Season increase or decrease How does the Technology cope with it?
annual temperature increase well

Climate-related extremes (disasters)

Meteorological disasters
How does the Technology cope with it?
local windstorm not well
Climatological disasters
How does the Technology cope with it?
drought not well

Other climate-related consequences

Other climate-related consequences
How does the Technology cope with it?
reduced growing period well

6.4 Cost-benefit analysis

How do the benefits compare with the establishment costs (from land users’ perspective)?
Short-term returns:

slightly positive

Long-term returns:

very positive

How do the benefits compare with the maintenance/ recurrent costs (from land users' perspective)?
Short-term returns:

slightly positive

Long-term returns:

very positive

Comments:

Income revenues from vegetables are high, during one winter season two yields of vegetables can be planted.

6.5 Adoption of the Technology

  • single cases/ experimental
If available, quantify (no. of households and/ or area covered):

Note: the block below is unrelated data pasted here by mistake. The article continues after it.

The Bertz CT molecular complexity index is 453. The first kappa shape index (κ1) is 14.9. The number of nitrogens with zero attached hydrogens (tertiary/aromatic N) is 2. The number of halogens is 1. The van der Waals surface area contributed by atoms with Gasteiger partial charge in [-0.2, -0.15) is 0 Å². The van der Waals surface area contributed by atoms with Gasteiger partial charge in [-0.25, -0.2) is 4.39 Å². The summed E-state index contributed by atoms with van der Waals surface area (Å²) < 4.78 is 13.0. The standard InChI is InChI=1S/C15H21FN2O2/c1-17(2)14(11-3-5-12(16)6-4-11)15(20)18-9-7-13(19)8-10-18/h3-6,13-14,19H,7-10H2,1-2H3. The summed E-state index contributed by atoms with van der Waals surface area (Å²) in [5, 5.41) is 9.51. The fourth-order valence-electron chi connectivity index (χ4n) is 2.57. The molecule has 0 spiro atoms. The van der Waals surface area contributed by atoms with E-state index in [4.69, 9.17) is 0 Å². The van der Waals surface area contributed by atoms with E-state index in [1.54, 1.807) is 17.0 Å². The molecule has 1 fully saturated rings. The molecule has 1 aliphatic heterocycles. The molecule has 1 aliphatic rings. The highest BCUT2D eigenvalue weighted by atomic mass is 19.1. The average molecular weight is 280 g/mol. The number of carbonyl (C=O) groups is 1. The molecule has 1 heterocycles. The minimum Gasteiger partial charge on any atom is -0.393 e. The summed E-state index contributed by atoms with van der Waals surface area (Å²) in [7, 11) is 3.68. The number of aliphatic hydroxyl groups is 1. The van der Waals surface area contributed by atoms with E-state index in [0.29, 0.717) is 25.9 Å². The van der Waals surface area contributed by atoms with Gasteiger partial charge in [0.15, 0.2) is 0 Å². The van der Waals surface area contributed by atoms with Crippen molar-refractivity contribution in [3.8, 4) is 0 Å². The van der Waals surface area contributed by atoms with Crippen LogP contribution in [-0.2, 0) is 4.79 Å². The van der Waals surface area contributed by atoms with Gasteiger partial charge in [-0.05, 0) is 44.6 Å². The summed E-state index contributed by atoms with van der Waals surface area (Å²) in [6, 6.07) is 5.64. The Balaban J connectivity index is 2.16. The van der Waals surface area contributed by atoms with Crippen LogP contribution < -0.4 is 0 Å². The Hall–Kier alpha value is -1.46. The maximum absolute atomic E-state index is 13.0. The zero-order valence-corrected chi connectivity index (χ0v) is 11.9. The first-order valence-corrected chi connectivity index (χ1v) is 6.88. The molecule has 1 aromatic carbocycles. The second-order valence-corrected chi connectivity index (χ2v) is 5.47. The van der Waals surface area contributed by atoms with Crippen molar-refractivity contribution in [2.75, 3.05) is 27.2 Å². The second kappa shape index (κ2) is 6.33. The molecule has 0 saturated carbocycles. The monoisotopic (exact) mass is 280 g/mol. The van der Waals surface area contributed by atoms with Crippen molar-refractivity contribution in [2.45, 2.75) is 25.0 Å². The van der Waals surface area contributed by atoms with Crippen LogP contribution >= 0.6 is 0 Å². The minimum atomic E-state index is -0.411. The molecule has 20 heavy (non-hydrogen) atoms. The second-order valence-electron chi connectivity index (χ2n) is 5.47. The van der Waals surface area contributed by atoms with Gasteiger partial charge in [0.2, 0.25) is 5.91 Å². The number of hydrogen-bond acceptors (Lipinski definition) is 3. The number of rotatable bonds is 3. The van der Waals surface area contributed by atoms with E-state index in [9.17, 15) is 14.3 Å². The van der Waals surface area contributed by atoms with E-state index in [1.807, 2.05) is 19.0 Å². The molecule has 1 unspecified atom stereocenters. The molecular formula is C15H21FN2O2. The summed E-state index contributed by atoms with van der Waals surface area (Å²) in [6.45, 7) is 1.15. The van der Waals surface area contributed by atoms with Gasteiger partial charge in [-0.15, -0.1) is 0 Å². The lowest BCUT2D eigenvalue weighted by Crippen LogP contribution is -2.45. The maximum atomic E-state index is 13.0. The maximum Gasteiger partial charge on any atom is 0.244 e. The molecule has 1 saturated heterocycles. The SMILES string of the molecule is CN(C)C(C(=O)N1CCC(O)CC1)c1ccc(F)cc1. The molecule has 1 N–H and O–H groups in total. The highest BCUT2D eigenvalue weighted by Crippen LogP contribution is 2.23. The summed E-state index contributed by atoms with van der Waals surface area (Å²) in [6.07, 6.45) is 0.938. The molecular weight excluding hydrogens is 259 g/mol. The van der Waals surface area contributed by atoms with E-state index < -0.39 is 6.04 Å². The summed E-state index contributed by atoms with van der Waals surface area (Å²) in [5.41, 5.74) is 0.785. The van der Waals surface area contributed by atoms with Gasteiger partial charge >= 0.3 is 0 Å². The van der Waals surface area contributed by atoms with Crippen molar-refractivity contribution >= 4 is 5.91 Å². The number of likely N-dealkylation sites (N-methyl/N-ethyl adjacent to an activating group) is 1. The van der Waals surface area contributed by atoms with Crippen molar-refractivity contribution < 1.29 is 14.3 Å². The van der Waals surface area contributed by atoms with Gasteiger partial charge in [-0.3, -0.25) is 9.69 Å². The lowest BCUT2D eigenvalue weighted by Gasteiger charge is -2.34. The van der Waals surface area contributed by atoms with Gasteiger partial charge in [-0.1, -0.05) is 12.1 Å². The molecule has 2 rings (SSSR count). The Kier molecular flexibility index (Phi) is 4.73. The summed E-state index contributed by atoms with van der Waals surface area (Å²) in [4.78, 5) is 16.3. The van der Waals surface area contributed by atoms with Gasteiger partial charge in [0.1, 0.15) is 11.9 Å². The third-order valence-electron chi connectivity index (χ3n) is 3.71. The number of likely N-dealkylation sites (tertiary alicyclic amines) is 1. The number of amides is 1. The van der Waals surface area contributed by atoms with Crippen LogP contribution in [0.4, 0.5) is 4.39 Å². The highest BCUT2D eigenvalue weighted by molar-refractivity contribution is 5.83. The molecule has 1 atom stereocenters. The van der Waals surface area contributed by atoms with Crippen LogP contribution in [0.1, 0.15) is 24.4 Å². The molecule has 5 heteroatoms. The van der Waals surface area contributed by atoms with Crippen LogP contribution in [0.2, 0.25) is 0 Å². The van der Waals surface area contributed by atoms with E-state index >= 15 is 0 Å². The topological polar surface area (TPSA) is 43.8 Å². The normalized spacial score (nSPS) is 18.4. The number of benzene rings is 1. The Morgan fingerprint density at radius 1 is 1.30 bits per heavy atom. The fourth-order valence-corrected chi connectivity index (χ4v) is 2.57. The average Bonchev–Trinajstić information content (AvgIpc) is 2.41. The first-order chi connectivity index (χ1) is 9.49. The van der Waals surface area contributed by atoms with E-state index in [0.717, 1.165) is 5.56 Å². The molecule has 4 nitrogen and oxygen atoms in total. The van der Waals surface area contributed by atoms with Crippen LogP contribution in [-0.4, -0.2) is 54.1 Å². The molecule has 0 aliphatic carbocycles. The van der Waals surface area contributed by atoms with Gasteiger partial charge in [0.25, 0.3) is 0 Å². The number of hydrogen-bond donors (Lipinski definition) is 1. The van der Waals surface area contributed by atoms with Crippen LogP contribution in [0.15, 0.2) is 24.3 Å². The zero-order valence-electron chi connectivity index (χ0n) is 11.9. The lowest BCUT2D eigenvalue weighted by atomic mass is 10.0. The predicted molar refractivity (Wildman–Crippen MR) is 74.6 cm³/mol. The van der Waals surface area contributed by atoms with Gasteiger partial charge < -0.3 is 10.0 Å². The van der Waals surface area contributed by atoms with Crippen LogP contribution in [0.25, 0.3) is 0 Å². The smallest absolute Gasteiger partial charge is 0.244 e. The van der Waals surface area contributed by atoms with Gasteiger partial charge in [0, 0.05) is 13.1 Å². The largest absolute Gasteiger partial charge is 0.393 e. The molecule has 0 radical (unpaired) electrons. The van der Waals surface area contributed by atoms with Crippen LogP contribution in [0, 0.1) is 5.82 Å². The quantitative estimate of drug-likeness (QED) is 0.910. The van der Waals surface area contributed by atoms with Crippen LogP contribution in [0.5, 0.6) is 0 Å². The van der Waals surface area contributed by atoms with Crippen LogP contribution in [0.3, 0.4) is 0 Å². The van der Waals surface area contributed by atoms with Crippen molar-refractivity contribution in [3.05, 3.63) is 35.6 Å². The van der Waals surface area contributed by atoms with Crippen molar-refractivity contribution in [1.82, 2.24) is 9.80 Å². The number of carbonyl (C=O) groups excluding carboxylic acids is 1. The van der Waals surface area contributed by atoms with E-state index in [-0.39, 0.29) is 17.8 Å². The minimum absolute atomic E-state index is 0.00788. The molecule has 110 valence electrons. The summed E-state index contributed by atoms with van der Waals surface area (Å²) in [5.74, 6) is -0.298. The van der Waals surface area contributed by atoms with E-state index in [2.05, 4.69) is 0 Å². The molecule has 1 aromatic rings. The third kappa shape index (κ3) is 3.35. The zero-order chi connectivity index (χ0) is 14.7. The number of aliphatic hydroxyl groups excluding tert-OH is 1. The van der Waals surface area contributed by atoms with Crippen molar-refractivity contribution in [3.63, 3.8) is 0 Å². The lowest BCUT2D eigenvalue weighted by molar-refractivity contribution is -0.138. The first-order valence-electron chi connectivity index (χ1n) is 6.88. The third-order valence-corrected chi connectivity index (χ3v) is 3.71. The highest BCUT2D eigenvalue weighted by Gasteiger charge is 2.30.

3 households

Of all those who have adopted the Technology, how many did so spontaneously, i.e. without receiving any material incentives/ payments?
  • 0-10%
Comments:

100% of land user families have adopted the Technology with external material support

3 land user families have adopted the Technology with external material support

There is a strong trend towards spontaneous adoption of the Technology

Comments on adoption trend: many land users who have seen the demonstration greenhouses want to start constructing their own.

6.7 Strengths/ advantages/ opportunities of the Technology

Strengths/ advantages/ opportunities in the land user’s view
The materials are locally available (mud,
wood, straw, stone), except for the transparent
cover sheet

How can they be sustained / enhanced? Some traders should start providing transparent foil
Using the available construction manual it can be constructed by local builders

How can they be sustained / enhanced? The local builders still need to be advised by specialists
The cost can be recouped in less than
three years if the production is well-managed
and the products sold
Strengths/ advantages/ opportunities in the compiler’s or other key resource person’s view